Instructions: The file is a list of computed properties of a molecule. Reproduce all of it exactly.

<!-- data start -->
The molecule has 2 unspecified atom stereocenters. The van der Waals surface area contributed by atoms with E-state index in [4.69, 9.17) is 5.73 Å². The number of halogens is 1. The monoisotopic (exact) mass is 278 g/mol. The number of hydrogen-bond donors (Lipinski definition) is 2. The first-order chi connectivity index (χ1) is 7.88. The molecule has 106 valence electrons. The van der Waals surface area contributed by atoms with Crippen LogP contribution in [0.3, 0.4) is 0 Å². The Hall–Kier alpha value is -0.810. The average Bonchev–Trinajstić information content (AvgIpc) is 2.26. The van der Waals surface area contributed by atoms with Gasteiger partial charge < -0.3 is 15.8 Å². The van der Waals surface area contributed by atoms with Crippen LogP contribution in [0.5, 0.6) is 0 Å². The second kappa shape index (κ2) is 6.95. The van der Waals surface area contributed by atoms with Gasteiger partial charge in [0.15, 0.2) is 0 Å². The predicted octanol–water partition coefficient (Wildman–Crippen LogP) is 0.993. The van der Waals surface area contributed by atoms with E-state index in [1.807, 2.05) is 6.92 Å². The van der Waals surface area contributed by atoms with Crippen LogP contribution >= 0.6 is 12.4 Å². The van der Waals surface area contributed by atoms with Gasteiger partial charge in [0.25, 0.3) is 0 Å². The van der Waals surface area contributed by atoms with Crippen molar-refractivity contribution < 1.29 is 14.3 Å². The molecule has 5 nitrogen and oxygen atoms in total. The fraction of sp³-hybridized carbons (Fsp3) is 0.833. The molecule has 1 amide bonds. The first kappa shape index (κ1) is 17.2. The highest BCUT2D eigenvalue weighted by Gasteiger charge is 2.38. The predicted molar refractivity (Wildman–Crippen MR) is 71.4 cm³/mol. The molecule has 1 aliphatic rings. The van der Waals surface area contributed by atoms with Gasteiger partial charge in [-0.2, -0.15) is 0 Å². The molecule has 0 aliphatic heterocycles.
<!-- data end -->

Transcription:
The molecule has 2 unspecified atom stereocenters. The van der Waals surface area contributed by atoms with E-state index in [4.69, 9.17) is 5.73 Å². The number of halogens is 1. The monoisotopic (exact) mass is 278 g/mol. The number of hydrogen-bond donors (Lipinski definition) is 2. The first-order chi connectivity index (χ1) is 7.88. The molecule has 106 valence electrons. The van der Waals surface area contributed by atoms with Crippen LogP contribution in [0.3, 0.4) is 0 Å². The Hall–Kier alpha value is -0.810. The average Bonchev–Trinajstić information content (AvgIpc) is 2.26. The van der Waals surface area contributed by atoms with Gasteiger partial charge < -0.3 is 15.8 Å². The van der Waals surface area contributed by atoms with Crippen LogP contribution in [0.5, 0.6) is 0 Å². The second kappa shape index (κ2) is 6.95. The van der Waals surface area contributed by atoms with Gasteiger partial charge in [0.15, 0.2) is 0 Å². The predicted octanol–water partition coefficient (Wildman–Crippen LogP) is 0.993. The van der Waals surface area contributed by atoms with E-state index in [1.807, 2.05) is 6.92 Å². The van der Waals surface area contributed by atoms with Crippen LogP contribution >= 0.6 is 12.4 Å². The van der Waals surface area contributed by atoms with Gasteiger partial charge in [0.25, 0.3) is 0 Å². The van der Waals surface area contributed by atoms with Crippen molar-refractivity contribution < 1.29 is 14.3 Å². The molecule has 5 nitrogen and oxygen atoms in total. The fraction of sp³-hybridized carbons (Fsp3) is 0.833. The molecule has 1 amide bonds. The first kappa shape index (κ1) is 17.2. The highest BCUT2D eigenvalue weighted by Gasteiger charge is 2.38. The predicted molar refractivity (Wildman–Crippen MR) is 71.4 cm³/mol. The molecule has 1 aliphatic rings. The van der Waals surface area contributed by atoms with Gasteiger partial charge in [-0.2, -0.15) is 0 Å². The molecule has 0 aliphatic heterocycles.